• The commitment of the City to developing the old Remington Rand factory as an incubator for new businesses.
  • The longtime presence of O’Rourke’s Diner, which attracts a vital cross-section of Middletown residents and visitors.
  • A number of local retail stores with faithful customers.
  • The creation in the Central Business District of the Youth Center, which offers recreational and educational programming within walking distance of the North End.
  • Oddfellows Playhouse, also within walking distance, which provides numerous creative and confidence-building opportunities; Oddfellows consistently reaches out to low-income children and teenagers.
  • The nearby KidCity museum, which also offers an attractive cultural resource to neighborhood children and draws families from a wide geographical area.
  • The Community Health Center’s Home Room Program, which provides after-school tutoring, and tutoring by Wesleyan University students at the McDonough School.
  • The relocation of the Police Department to a handsome building on Main Street that gives it a more visible presence and convenient access to the North End.
  • The commitment of a number of responsible property-owners to the revitalization of the neighborhood.
  • Middletown’s success in procuring funding under the federal Main Street program, which has resulted in immediate physical improvements, enhanced marketing efforts, and longer-range planning for revitalizing the downtown area.
  • Underutilized assets: proximity to the Connecticut River, which recently gained federal recognition as an American Heritage river; the existence of a number of structures between Main St. and the river with significant historical character; space for additional residential units and public amenities; location within the downtown business district; employment opportunities within walking distance; a rail bed that might be developed to help solve some of Connecticut’s transportation woes (highway congestion and air pollution) and ease Middletown’s lack of efficient public-transportation links to the shoreline and to Hartford and New Haven.
  • The emergence in 1997 of the North End Action Team (NEAT), enabling residents and other stakeholders to work constructively to improve the neighborhood.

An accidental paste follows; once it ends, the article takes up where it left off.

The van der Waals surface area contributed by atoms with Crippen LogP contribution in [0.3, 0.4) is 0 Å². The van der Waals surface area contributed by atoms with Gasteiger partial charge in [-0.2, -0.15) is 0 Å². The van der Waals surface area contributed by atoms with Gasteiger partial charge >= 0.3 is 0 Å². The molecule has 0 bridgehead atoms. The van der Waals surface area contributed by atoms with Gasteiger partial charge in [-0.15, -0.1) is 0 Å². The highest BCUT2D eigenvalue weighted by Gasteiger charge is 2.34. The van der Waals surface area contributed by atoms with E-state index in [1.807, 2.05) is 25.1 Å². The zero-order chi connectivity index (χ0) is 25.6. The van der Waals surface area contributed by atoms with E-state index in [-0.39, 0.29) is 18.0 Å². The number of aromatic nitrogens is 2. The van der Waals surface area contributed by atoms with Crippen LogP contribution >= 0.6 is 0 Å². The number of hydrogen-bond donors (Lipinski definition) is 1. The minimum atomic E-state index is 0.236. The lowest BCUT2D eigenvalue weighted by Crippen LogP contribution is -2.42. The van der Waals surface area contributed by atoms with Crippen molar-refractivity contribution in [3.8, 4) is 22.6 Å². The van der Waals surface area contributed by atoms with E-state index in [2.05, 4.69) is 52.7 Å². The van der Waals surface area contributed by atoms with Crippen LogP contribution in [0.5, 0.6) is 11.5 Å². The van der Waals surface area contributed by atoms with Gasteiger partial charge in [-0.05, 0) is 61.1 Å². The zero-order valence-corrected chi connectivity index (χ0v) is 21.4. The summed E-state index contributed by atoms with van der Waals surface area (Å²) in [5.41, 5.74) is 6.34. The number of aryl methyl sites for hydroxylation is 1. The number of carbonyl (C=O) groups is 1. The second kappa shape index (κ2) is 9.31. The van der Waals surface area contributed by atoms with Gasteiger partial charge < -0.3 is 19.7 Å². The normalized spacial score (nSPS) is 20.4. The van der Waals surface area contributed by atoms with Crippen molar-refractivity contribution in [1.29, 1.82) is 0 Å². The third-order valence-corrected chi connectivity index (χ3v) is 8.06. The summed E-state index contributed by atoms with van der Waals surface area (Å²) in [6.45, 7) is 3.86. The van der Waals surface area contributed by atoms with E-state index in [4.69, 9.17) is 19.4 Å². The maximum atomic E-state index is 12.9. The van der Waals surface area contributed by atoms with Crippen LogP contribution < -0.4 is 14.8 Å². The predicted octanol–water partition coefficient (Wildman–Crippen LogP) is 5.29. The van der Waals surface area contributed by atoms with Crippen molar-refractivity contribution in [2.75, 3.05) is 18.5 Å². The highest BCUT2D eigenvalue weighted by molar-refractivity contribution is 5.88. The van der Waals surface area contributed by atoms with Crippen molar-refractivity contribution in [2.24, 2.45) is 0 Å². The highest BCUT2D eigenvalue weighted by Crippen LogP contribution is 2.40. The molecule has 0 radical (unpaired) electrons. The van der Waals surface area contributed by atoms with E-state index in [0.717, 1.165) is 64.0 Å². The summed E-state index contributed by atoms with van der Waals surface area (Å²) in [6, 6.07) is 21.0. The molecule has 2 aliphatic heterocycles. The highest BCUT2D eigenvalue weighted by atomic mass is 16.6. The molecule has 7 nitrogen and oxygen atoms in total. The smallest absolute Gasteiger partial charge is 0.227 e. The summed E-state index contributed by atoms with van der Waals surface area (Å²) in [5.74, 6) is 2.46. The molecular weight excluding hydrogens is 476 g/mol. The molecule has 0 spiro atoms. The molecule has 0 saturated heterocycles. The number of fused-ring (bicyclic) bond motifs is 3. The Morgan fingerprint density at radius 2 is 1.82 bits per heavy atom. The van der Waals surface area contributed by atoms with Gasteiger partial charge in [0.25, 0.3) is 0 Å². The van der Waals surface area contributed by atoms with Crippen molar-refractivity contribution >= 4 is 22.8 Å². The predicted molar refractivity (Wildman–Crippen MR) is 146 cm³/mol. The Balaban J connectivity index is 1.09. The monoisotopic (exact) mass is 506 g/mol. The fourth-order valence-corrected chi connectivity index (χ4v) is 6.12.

In May 1998 NEAT coordinated a charrette, or community workshop, conducted by the Yale Urban Design Workshop under the direction of architect Michael Haverland. Yale University students and faculty members, North-End residents, landlords, and business owners from the North End, and representatives from the City of Middletown, from local non-profit organizations, educational institutions, churches, and banks participated in an intensive two-day process to analyze the economic, social, architectural, and infrastructural needs of the North End. In its October 1998 report, the Yale team summarized the workshop’s findings and proposed some specific and some conceptual responses to the problems and opportunities identified through the charrette.

The successful redevelopment of the area identified by the NEAT Housing Committee as most crucial will create a mixed-income, mixed-use neighborhood, stabilizing the population, driving out criminal activity, improving the economic climate along Main Street, and increasing the likelihood that landlords with well-maintained properties in the North End will continue to keep them in good condition. The rehabilitated streets will serve as a model of what can be accomplished and an incentive to property-owners to upgrade their properties to meet the new neighborhood standards.

II. Principles for Future Development

The NEAT Housing Committee has established a number of principles to guide this redevelopment project. Many of these principles derive from successful efforts elsewhere in the United States and from suggestions that emerged from the Yale Urban Design Workshop’s charrette.

  • The project will seek to combine housing with compatible retail, civic, and cultural facilities to produce neighborhood vitality, including the kind of active street life that enhances safety.
  • Homeownership will significantly increase, providing greater stability and giving residents a stake in preserving the safety and attractiveness of the neighborhood. Broad Park will be instrumental in this effort and changes to this activity supplement have added more land for homeownership.
  • A combination of housing types and the use of a variety of financing mechanisms will make for an economically and ethnically diverse neighborhood.
  • Although relocation of residents will be necessary during the active redevelopment phase, the goal will be to provide housing for current residents who wish to remain in the neighborhood and meet tenant criteria (see III,D, Property Management, below), while making the area attractive to new tenants and home-buyers.
  • A concerted effort will be made to connect unemployed or underemployed residents with ongoing City programs for workforce development.
  • Compatible new businesses will be encouraged to establish themselves in the North End and to employ local residents.
  • Human services will be readily available and actively engaged in outreach to any residents who need assistance.
  • Collaboration with the Middletown Police Department’s community policing program will ensure residents’ confidence and involvement in the safety of the area.